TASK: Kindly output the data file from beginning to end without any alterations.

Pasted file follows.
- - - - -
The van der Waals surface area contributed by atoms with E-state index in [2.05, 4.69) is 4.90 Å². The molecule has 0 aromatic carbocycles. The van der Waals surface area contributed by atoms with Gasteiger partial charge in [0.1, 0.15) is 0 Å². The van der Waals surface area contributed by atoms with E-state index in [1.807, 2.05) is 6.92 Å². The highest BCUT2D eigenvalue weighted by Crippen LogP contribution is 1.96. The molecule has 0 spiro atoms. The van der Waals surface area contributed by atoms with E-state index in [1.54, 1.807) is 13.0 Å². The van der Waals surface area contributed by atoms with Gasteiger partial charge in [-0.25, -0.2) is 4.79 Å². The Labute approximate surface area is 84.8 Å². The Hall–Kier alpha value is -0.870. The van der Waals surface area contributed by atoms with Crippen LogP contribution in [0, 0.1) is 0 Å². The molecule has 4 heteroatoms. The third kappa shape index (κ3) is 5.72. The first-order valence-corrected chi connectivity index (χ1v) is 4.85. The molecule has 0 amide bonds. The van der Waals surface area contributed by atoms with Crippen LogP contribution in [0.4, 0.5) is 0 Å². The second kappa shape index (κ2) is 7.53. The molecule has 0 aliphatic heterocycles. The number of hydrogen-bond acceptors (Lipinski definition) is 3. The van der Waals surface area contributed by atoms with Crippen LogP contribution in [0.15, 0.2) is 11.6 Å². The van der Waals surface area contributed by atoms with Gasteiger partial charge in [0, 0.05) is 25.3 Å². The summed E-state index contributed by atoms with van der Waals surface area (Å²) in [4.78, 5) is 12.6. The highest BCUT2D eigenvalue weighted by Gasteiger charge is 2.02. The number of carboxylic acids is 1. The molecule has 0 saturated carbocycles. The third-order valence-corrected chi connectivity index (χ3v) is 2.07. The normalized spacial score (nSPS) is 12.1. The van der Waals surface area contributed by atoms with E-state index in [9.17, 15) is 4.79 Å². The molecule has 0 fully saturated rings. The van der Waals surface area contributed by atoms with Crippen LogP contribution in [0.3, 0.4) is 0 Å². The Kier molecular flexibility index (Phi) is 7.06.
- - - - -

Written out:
The van der Waals surface area contributed by atoms with E-state index in [2.05, 4.69) is 4.90 Å². The molecule has 0 aromatic carbocycles. The van der Waals surface area contributed by atoms with Gasteiger partial charge in [0.1, 0.15) is 0 Å². The van der Waals surface area contributed by atoms with E-state index in [1.807, 2.05) is 6.92 Å². The highest BCUT2D eigenvalue weighted by Crippen LogP contribution is 1.96. The molecule has 0 spiro atoms. The van der Waals surface area contributed by atoms with E-state index in [1.54, 1.807) is 13.0 Å². The van der Waals surface area contributed by atoms with Gasteiger partial charge in [-0.25, -0.2) is 4.79 Å². The Labute approximate surface area is 84.8 Å². The Hall–Kier alpha value is -0.870. The van der Waals surface area contributed by atoms with Crippen LogP contribution in [0, 0.1) is 0 Å². The molecule has 4 heteroatoms. The third kappa shape index (κ3) is 5.72. The first-order valence-corrected chi connectivity index (χ1v) is 4.85. The molecule has 0 amide bonds. The van der Waals surface area contributed by atoms with Crippen LogP contribution in [0.4, 0.5) is 0 Å². The second kappa shape index (κ2) is 7.53. The molecule has 0 aliphatic heterocycles. The number of hydrogen-bond acceptors (Lipinski definition) is 3. The van der Waals surface area contributed by atoms with Crippen LogP contribution in [0.15, 0.2) is 11.6 Å². The van der Waals surface area contributed by atoms with Gasteiger partial charge in [0, 0.05) is 25.3 Å². The summed E-state index contributed by atoms with van der Waals surface area (Å²) in [4.78, 5) is 12.6. The highest BCUT2D eigenvalue weighted by Gasteiger charge is 2.02. The number of carboxylic acids is 1. The molecule has 0 saturated carbocycles. The third-order valence-corrected chi connectivity index (χ3v) is 2.07. The normalized spacial score (nSPS) is 12.1. The van der Waals surface area contributed by atoms with E-state index in [9.17, 15) is 4.79 Å². The molecule has 0 fully saturated rings. The van der Waals surface area contributed by atoms with Crippen LogP contribution in [0.3, 0.4) is 0 Å². The Kier molecular flexibility index (Phi) is 7.06.